Corn and wheat semolina, durum wheat semolina, rice semolina, finely ground oats are some of the ingredients used for exfoliants, which are available most often as food. These are interesting exfoliating products that are used immediately, or last for about a week. Namely, semolina is easily spoiled (it attracts mould), absorbs a lot of oil and changes the appearance and consistency of the product, and it is usually not suitable for making more permanent water gel exfoliants, because it swells and becomes more like breakfast porridge than exfoliant. Choose corn and wheat semolina that has the fine shape of particles that are more round and comfortable for the skin, without having sharp edges. You may have a problem finding the right product. Some great food products can have sharp edged particles that are uncomfortable to apply, while others are nice and round, comfortable under the fingers. You can easily see the fineness and shape of the particles yourself or try them on the skin- at least such raw materials are not expensive to play with, and the ones which are not appropriate for exfoliating you can always eat.
Some, such as rice exfoliants (INCI: Oryza sativa powder) are already specifically marketed for exfoliants, so they are ground in a way to give fine round particles. They can also be of different finesse. Rice exfoliant can be obtained in several different average particle sizes: the finest is 0.2mm in size (face exfoliants with a fineness reminiscent of powder); 0.5mm (face and body exfoliants); 1mm (body exfoliants), while 2mm is the roughest exfoliant with the effect of subcutaneous tissue massage, which is very popular as an adjunct in anti-cellulite massage. Unlike other cereals, rice exfoliant is far more resistant to swelling and can be added to gel phases, and is also suitable for more durable products that end up on the market.
Colloidal oats (INCI: Avena sativa powder) is a specially chopped and sifted integral oat rich in glucans. Although it is used mainly for dressings for skin prone to irritation, it is sometimes used as a very gentle and pleasant exfoliant. Unlike rice, it swells in water, so permanent cosmetics are made in oils, and only freshly prepared in aqueous solutions.
Ground kernels and other hard parts of plants
They are very popular in commercial cosmetics. They are superior for several reasons- they are incredibly stable, swell poorly in both oil and water because of the woody (cellulose) structure, unlike the structure of cereals (starch), dissolves and changes poorly in any matrix. These are most often ground apricot, peach and olive kernels/pits, and walnut shells. Their structure allows us to grind and sieve them to precisely defined dimensions (precisely determined granulometry). So you have variants of very fine particles, extremely gentle, suitable for exfoliating sensitive skin of the face and neck. Larger particles, which also have a satisfactory shape, are usually intended for body exfoliants, and can be so large that they have a massage effect on deeper tissue, and not just an abrasive effect. For example, there is an olive exfoliant that looks like small “wheels” that massage well, in addition to being an exfoliant. Let’s see now which exfoliants are available.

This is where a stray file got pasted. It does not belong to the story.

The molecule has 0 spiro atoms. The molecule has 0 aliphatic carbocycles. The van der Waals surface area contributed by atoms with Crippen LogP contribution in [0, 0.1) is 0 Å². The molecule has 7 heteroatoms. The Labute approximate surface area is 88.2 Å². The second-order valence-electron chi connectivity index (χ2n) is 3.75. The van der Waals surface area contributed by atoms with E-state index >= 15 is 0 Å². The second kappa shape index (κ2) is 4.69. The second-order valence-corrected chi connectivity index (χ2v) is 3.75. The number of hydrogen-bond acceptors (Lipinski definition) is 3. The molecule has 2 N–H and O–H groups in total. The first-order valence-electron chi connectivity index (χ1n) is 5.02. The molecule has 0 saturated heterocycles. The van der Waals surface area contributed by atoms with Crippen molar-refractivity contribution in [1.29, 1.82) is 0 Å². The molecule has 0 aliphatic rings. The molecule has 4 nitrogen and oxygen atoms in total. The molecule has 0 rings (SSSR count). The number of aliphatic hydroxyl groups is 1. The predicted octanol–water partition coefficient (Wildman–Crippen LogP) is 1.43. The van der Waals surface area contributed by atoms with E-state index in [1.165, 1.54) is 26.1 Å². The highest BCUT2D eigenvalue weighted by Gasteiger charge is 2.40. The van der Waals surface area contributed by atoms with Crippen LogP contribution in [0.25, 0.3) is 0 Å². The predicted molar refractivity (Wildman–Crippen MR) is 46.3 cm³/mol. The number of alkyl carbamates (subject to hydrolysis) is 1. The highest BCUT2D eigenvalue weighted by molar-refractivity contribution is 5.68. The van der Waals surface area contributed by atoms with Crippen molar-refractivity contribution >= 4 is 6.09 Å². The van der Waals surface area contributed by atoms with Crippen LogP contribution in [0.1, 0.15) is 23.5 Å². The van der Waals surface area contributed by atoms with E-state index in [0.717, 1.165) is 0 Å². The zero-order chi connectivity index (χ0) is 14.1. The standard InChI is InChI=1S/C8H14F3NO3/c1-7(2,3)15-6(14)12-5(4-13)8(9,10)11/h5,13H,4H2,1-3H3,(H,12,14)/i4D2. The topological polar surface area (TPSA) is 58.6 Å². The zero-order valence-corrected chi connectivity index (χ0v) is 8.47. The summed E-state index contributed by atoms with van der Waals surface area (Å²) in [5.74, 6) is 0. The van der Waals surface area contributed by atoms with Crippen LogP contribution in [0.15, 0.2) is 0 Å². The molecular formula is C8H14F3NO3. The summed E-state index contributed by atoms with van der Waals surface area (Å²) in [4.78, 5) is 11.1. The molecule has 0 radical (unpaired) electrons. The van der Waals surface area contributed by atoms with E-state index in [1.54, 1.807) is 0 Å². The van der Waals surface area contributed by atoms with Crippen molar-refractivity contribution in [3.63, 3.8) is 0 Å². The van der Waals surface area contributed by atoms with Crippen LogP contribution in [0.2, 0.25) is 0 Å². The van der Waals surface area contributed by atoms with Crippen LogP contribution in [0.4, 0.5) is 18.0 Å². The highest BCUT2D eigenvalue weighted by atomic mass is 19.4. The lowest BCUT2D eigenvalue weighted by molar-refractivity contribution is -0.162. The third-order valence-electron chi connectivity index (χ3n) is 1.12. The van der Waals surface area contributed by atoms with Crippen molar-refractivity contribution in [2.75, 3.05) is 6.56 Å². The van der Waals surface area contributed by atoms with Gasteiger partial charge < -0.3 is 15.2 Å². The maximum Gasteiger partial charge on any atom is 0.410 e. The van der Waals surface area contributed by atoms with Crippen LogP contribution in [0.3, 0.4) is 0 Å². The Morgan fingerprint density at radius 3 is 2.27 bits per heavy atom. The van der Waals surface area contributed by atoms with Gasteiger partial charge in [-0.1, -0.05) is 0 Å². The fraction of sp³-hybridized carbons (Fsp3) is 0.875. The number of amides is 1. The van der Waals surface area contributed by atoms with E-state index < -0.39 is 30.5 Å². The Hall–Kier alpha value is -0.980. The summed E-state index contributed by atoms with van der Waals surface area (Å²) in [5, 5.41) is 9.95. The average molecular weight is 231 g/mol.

Apricot kernel exfoliant (INCI: Prunus armeniaca seed powder) is brownish red, odourless. There are several granulometric variants (average particle size): 0.2mm, which is the finest and is used for facial exfoliants (sometimes body), 0.5 and 1mm, which is mostly used for body exfoliants, and the largest 2mm, which is used the feet, and less frequently for the body. In the same form come ground olive pits (Olea europea seed powder), argan pits (Argania spinosa shell powder), hard coconut husks (Cocos nucifera shell powder) and walnut husks (Juglans regia shell powder) with similar granulometrics. Coconut exfoliant, but also tamanu hard kernel exfoliant (INCI: Callophyllum inophyllum shell powder) is also offered by Pacifique Sud.
Strawberry seeds (INCI: Fragaria vesca seeds) come in only one size, as integral 1mm seeds with a pleasing micromassage effect on the face and body, and the integral shape (they are not ground) makes them especially attractive. Ground lotus seeds (Nelumbo nucifera seed powder), lychee (Lichi chinensis seed powder), grapes seed (Vitis vinifera seed powder) and kiwi (Actinidia chinensis seed powder) are found in particle sizes of 0.5mm (face and body); 1mm (body) and 2mm (body and massage effect). As they do not release medicinal substances, at least not in larger quantities, choose these exfoliants based on their aesthetic appearance and texture. Each of them has its own texture panel, but it is difficult to judge which one is better- they are all relatively hard but gentle enough exfoliants, and the advantage of such exfoliants is the more massage effect, which is less pronounced in mineral exfoliants. Make sure you think logically: a coconut exfoliant does not smell like coconut, the same goes for apricot or strawberry exfoliant- they are made of husks, kernels or seeds. Although they are also advertised for the active substances in them, let’s be realistic and need to know that we are using them for massage reasons. However, it should be expected that grape seeds will release a small part of the active compounds of oligomeric procyanidins, and the shell of walnut tannins, which can have a beneficial effect on the skin.